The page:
Tasmania – A Devilish Tour‏

www.bestourism.com

It’s December. Time to be with family and friends, come in from the cold, eat, drink and be merry. Or you can skip the cold and all the bundling up us Northerners must do, escape the relatives completely and head straight to Tasmania. Now is the perfect time as it is their summer and Tasmanians have enough wacky festivity to carry you on through til the New Year. I was lucky to have gone there earlier this year. It was fall and gorgeous and fantastically Aussie. With a twist of course.

www.bestourism.com
www.bestourism.com

Whenever someone says they have visited Tasmania, the first question asked is “Did you see a Tasmanian Devil?”.  Or at least that’s the first thing I ask, being obsessed with the creatures.  So it’s no shock that when planning my trip to Australia I was determined to get to Tasmania.  On my brief flight from Melbourne to this mysterious island, I was a bit shocked at the rather “regular” looking people flying with me. If not odd passengers on the plane, I certainly expected something otherworldly or bizarre as soon as I landed.

www.facerunners.com
www.facerunners.com

In contrast, Tasmania is actually a lovely, mellow island very similar to Oregon or Sweden.  Rolling hills, farm-to-table food, wineries, fishing boats and cold but powerful beaches create a wistful getaway for foodies and nature-lovers alike.  A burgeoning art scene, a chic first-ever art hotel and the MONA museum add culture only found under Down Under.  The cuisine is eccentric yet comforting and on most gourmands top list. There is adventure for the hiking enthusiast with hikes ranging from two hours to four days long.  And have I mentioned the wildlife?  Kangaroos, Wallabies, Wombats, Koalas and yes TASMANIAN DEVILS are all there!  If you are lucky enough to go to a wildlife refuge you can even pet them.  Well, all except the Tasmanian Devil of course.

 

Where to stay:  Henry Jones Art Hotel

https://www.thehenryjones.com/
https://www.thehenryjones.com/

This first-class hotel, and the first art hotel in Australia, was a former jam factory. The architecture is a perfect blend of  raw factory steel and new modern shapes and color. All 56 rooms are uniquely designed and the art displayed throughout the hotel is by Tasmanian artists.  The art rotates and like a gallery, is for sale. One of the best features of the hotel, and one you must take advantage of if you stay there, is the local art tours.  It’s a fantastic way to see up and coming artists and to take home something truly special from your trip.


What to Eat: Everything

https://www.garagistes.com.au/
https://www.garagistes.com.au/

But also try Garagistes and Fish Frenzy. The great thing about Tasmania is that everything is fresh and very little imported so the food can’t help but be amazing.  Pop into any small eatery and you will find happy people enjoying fantastic food.  Grab lunch to go at the Salamanca Market in Hobart (part Farmer’s Market, part craft fair) and sit in the park with a bottle of wine, enjoying the ocean breeze. For a fine dining experience without the uptight atmosphere head to Garagistes. Set in a minimalist room the food becomes the art. Choose from a five course or three course set menu with a vegetarian option as well. Paired with the extensive international organic and biodynamic wine list, the meal is exquisite.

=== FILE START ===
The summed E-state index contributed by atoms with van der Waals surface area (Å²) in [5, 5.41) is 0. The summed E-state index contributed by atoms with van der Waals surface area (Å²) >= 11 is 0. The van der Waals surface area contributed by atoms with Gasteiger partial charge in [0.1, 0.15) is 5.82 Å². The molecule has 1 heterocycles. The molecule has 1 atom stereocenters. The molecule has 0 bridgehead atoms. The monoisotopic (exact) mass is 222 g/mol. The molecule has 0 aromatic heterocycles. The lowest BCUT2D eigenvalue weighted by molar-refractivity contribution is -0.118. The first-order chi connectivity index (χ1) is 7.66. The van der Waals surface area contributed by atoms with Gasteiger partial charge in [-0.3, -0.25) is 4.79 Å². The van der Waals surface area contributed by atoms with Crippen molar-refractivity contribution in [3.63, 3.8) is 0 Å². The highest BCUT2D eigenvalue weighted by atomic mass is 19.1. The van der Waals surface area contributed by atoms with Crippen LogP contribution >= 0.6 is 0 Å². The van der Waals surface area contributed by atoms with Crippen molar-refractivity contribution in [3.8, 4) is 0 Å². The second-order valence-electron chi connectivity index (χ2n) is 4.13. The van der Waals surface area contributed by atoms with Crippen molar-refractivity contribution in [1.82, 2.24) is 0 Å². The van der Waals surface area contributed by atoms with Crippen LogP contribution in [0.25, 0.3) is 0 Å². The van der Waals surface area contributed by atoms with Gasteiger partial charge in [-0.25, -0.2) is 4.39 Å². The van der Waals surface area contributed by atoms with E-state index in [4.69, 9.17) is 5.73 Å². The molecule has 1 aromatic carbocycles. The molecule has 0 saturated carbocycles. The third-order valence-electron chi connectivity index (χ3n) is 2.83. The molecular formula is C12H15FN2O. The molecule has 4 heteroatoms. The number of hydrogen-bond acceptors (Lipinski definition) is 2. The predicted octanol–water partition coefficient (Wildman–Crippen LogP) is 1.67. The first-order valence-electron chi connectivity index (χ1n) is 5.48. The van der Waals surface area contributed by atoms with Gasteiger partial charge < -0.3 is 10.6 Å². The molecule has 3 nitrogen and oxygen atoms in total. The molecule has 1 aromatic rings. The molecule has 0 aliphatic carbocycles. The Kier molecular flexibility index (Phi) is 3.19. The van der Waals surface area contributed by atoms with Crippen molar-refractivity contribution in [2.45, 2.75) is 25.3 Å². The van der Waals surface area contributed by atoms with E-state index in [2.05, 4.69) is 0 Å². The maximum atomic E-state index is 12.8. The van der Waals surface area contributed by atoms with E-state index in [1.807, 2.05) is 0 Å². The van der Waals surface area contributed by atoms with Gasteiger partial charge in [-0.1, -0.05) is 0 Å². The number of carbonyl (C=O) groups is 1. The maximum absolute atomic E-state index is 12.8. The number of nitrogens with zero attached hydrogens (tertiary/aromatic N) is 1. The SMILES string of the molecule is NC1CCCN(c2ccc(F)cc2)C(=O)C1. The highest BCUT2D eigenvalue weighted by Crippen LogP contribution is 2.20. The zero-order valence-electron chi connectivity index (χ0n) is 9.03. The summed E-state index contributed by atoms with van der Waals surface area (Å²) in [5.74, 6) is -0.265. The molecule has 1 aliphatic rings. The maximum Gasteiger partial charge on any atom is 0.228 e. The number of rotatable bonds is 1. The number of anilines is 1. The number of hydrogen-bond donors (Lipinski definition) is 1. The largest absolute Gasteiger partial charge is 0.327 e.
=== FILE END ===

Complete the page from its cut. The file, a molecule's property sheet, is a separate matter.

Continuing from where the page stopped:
www.fishfrenzy.com.au
www.fishfrenzy.com.au

 

 

 

For casual fare my favorite is Fish Frenzy. And a frenzy it is. Fried fish as a steak is the best description I’ve come up with for the thick, meaty, delicious fish they lightly batter and serve to you in butcher paper. Add some onion rings, seafood chowder, local wine and the perfect location right on the docks and you’ve got a winner.

 

What to see: MONA

www.notestoafurtherexcuse.com
www.notestoafurtherexcuse.com

Art like you’ve never experienced it before. I am not going to really elaborate on this, as it is really an experience travelers and art lovers should experience blind, BUT I will give a few teasers. The first thing you arrive to upon entering is a bar.  It is one of the darkest museums I’ve been to, meaning the lighting, yet the art is perfectly lit. There is an adults-only room, meaning the art is for adults. The building itself is best viewed from the water by taking a water taxi from Hobart. Run don’t walk.
www.mona.net.au/mona/museum

Courtesy forbes.com
Courtesy forbes.com

 

What to explore: Bonorong Wildlife Preserve

Soft fuzzy adorable animals and lots of crazy Kangaroos.  It’s a petting zoo gone wild and I loved being so close to animals that I usually don’t see except in a zoo.

bonorong.au
bonorong.au

Wallabies, Koalas, Wombats, Birds and many more exotic Aussie fur-balls the names of which I have forgotten. AND TASMANIAN DEVILS OF COURSE. I read on their site that Devils are misunderstood and are actually very friendly.  The ones I met just snarled at me. That’s OK. I preferred the scary image to the ranger’s sweet one. I mean the name says it all right?
www.bonorong.com.au

Read: Tasmania Frommer’s Day by Day
www.travelersbookcase.com
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